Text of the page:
They’re hailing the hiring of Archie Miller as basketball coach, as they always do at Indiana – like this time it’s the “sure” thing. But they have short memories in Bloomington, and a case of entitlement…when it comes to basketball.
I read Hal’s (McCoy) piece this week on Dayton fans being upset with Archie Miller leaving after six seasons to take the Indiana job. Well done, well said, and properly stated. There isn’t a one of us that would turn down a better opportunity for that kind of money at that stage of life.
It was only a matter of time where Miller was concerned. The grass is always greener for the gifted, and there are precious few Don Donohers left in the world.
And in Indiana they’re talking now as they always have, post-Bobby Knight. They’ve hired the right coach. They’ve hired the one that’s going to return them to their rightful place in the pecking order of NCAA basketball. They’ve hired the one that’s going to fix and replace all the chipped-out stucco in the Hoosier basketball estate called Assembly Hall.
Well for Archie’s sake I hope they have. He’s a great coach, he’s a good guy, and he was very, very gracious during his six-year relationship with this website.
But he’s going to a place that reminds me that perspectives and expectation are strange bed-fellows when it comes to winning. And yes, there is a great legacy of basketball at Indiana University, and in the entire state, for that matter. But I’ve always chuckled when Indiana people make the claims they make about their rightful place.
Want to do some comparison?
OK, they do have five national titles, along with the five that Duke has, and North Carolina. But two came before the modern era of college basketball (’40 and ’53).
Kentucky has eight; and need I remind anyone, UCLA has 11, and seven of them came consecutively between 1967 and 1973. Now that’s a legacy, but it’s been 22 years since their last title. The landscape ‘has’ changed.
The fact is…that Indiana has not won now since 1987, not for 30 years. And for whom back then? Bob Knight, who won in ’81 and ’76, as well. IU alums became a bit spoiled at that success, which even Knight proclaimed at the time to be unsustainable – that the landscape of college basketball was changing, and changing fast, with the adoption of the three-point shot in 1986…and with cultural change.
For his 29 years at Indiana there’s little doubt that Knight simply ‘willed’ the Hoosiers to many of the 662 wins he amassed, a .735 percentage (he lost 239). He was an intimidating factor on the court, in public, and in the living rooms of those he sought to recruit. Knight got the select people he wanted as players for Indiana and IU fans proudly boasted of that fact. And yet, he only won three titles in 29 years. He left after the 2000 season.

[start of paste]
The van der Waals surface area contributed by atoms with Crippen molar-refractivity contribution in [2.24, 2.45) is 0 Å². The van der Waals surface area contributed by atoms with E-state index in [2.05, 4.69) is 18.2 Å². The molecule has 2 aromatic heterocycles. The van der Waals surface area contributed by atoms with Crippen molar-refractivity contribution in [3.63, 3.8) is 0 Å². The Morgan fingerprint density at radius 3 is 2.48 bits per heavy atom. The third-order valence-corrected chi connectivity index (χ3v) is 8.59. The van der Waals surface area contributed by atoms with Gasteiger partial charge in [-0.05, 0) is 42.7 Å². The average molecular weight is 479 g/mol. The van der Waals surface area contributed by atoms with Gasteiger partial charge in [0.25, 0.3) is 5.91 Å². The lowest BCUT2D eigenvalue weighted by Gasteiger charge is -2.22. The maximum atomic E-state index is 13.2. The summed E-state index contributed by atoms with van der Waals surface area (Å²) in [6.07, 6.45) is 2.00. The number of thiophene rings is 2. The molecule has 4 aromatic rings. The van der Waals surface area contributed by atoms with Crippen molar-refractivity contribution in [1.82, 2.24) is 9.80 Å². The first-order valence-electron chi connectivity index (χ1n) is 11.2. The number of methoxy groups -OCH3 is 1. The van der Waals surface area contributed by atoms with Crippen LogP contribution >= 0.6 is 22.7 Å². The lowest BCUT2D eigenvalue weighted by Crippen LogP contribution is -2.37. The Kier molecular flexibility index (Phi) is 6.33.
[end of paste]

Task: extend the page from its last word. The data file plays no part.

He was replaced by former player, and assistant, Mike Davis. But in six seasons Davis’s record, while good, never satisfied the hunger for more.
Kelvin Sampson was hired away from Oklahoma for two seasons, despite a spotted history of NCAA violations and allegations about others that didn’t stick. He left under a cloud following the 2008 season with the program under a 3-year probation imposed by the NCAA.
They then hired Tom Crean away from Marquette, with optimism that the success he had enjoyed in Milwaukee would help him restore a thoroughly depleted program. It took him four years but Crean led IU back to the NCAA tournament and the Sweet Sixteen by 2011-12, and again to the tourney in 2015-16, where they lost to Michigan in the second round. The following year they returned to the Sweet Sixteen before losing to North Carolina. But two weeks ago, IU grew impatient with the process and fired Crean after losing to Georgia Tech in the opening round of the NIT. There are some who say it wouldn’t have made a difference if he’d won. He was on the way out.
The point is, basketball at Indiana is like football at Ohio State, or basketball at Kentucky. It’s the attraction, the money-maker, and it’s the sensitive nerve when you talk to Indiana people about what have you done lately. And to many of those same people, there really isn’t much patience on how to compete with what Knight called back then the changing landscape, now a quarter century removed. Crean’s record would have sufficed at many places (2 Big Ten titles and Coach of The Year), but not in Bloomington.
They don’t get everyone they want at IU anymore, just because it’s IU. Now it’s like Notre Dame football. And while Archie did an admirable job of bringing talent to Dayton, the stakes are going to be higher in competing for those who will have their choice between Miller and the rest of the Big Ten – between IU and the rest of the landscape, including Duke, North Carolina, UCLA, and not to mention all the mid-major ‘Davids’ that routinely knock off the ‘Goliaths’.
They hired him for seven years and gave him 28 million dollars. But unless he follows John Calipari’s example at Kentucky, of bringing in one-and-done freshmen who move on to the NBA after one season, nothing is guaranteed under Miller, as nothing was guaranteed with Crean. And that’s not gonna’ happen at IU because they’re also very proud of the school’s institutional legacy – for serving the state in more than just basketball. They want it both ways at Indiana.
For Archie Miller’s sake, my concern is that he’s just the ‘next’ coach at Indiana…and not ‘the’ coach at Indiana. That if basketball was indeed the school’s legacy they would have gotten it right by now, post-Knight – with either Davis, Sampson or Crean. Careful what you trust, Arch. And read up on the feeding habits of pirhanas.
Maybe he should have talked to Earle Bruce, or John Cooper, instead of Calipari before taking the job. They both won 75% of their games at Ohio State…and it wasn’t near good enough.
But for $28 million? What the hey…it’s their money, and their legacy.